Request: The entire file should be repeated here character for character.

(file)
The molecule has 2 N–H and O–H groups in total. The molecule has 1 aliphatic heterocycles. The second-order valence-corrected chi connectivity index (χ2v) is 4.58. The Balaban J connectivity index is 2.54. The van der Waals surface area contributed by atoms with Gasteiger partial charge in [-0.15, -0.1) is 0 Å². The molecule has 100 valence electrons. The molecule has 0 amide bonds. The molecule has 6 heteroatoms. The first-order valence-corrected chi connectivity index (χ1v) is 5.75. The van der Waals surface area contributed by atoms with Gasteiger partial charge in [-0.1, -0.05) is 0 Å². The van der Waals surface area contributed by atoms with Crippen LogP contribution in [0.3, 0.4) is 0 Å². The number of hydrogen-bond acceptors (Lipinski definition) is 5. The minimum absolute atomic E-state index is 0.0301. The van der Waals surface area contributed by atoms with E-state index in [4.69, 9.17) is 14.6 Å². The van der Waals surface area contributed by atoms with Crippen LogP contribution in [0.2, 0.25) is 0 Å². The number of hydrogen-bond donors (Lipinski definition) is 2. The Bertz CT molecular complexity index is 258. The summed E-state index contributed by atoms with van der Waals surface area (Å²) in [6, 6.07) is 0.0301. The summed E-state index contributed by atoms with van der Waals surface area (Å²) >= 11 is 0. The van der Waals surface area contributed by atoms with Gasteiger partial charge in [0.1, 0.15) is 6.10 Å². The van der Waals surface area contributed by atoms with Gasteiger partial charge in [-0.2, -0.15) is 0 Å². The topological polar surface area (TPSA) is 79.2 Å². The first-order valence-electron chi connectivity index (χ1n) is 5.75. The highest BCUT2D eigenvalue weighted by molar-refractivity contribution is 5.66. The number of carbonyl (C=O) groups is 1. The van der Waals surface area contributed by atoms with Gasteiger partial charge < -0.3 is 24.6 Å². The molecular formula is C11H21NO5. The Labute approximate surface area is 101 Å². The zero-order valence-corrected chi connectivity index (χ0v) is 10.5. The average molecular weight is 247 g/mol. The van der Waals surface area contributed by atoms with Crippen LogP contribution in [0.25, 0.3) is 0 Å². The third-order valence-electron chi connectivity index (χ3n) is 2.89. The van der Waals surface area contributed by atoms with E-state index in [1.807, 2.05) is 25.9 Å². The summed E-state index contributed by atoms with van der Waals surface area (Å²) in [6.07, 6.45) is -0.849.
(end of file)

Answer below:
The molecule has 2 N–H and O–H groups in total. The molecule has 1 aliphatic heterocycles. The second-order valence-corrected chi connectivity index (χ2v) is 4.58. The Balaban J connectivity index is 2.54. The van der Waals surface area contributed by atoms with Gasteiger partial charge in [-0.15, -0.1) is 0 Å². The molecule has 100 valence electrons. The molecule has 0 amide bonds. The molecule has 6 heteroatoms. The first-order valence-corrected chi connectivity index (χ1v) is 5.75. The van der Waals surface area contributed by atoms with Gasteiger partial charge in [-0.1, -0.05) is 0 Å². The van der Waals surface area contributed by atoms with Crippen LogP contribution in [0.3, 0.4) is 0 Å². The number of hydrogen-bond acceptors (Lipinski definition) is 5. The minimum absolute atomic E-state index is 0.0301. The van der Waals surface area contributed by atoms with E-state index in [4.69, 9.17) is 14.6 Å². The van der Waals surface area contributed by atoms with Crippen LogP contribution in [0.2, 0.25) is 0 Å². The number of hydrogen-bond donors (Lipinski definition) is 2. The Bertz CT molecular complexity index is 258. The summed E-state index contributed by atoms with van der Waals surface area (Å²) in [6, 6.07) is 0.0301. The summed E-state index contributed by atoms with van der Waals surface area (Å²) >= 11 is 0. The van der Waals surface area contributed by atoms with Gasteiger partial charge in [0.1, 0.15) is 6.10 Å². The van der Waals surface area contributed by atoms with Gasteiger partial charge in [-0.2, -0.15) is 0 Å². The topological polar surface area (TPSA) is 79.2 Å². The first-order valence-electron chi connectivity index (χ1n) is 5.75. The highest BCUT2D eigenvalue weighted by molar-refractivity contribution is 5.66. The number of carbonyl (C=O) groups is 1. The van der Waals surface area contributed by atoms with Gasteiger partial charge < -0.3 is 24.6 Å². The molecular formula is C11H21NO5. The Labute approximate surface area is 101 Å². The zero-order valence-corrected chi connectivity index (χ0v) is 10.5. The average molecular weight is 247 g/mol. The van der Waals surface area contributed by atoms with Crippen LogP contribution in [0.25, 0.3) is 0 Å². The third-order valence-electron chi connectivity index (χ3n) is 2.89. The van der Waals surface area contributed by atoms with E-state index in [1.807, 2.05) is 25.9 Å². The summed E-state index contributed by atoms with van der Waals surface area (Å²) in [6.07, 6.45) is -0.849.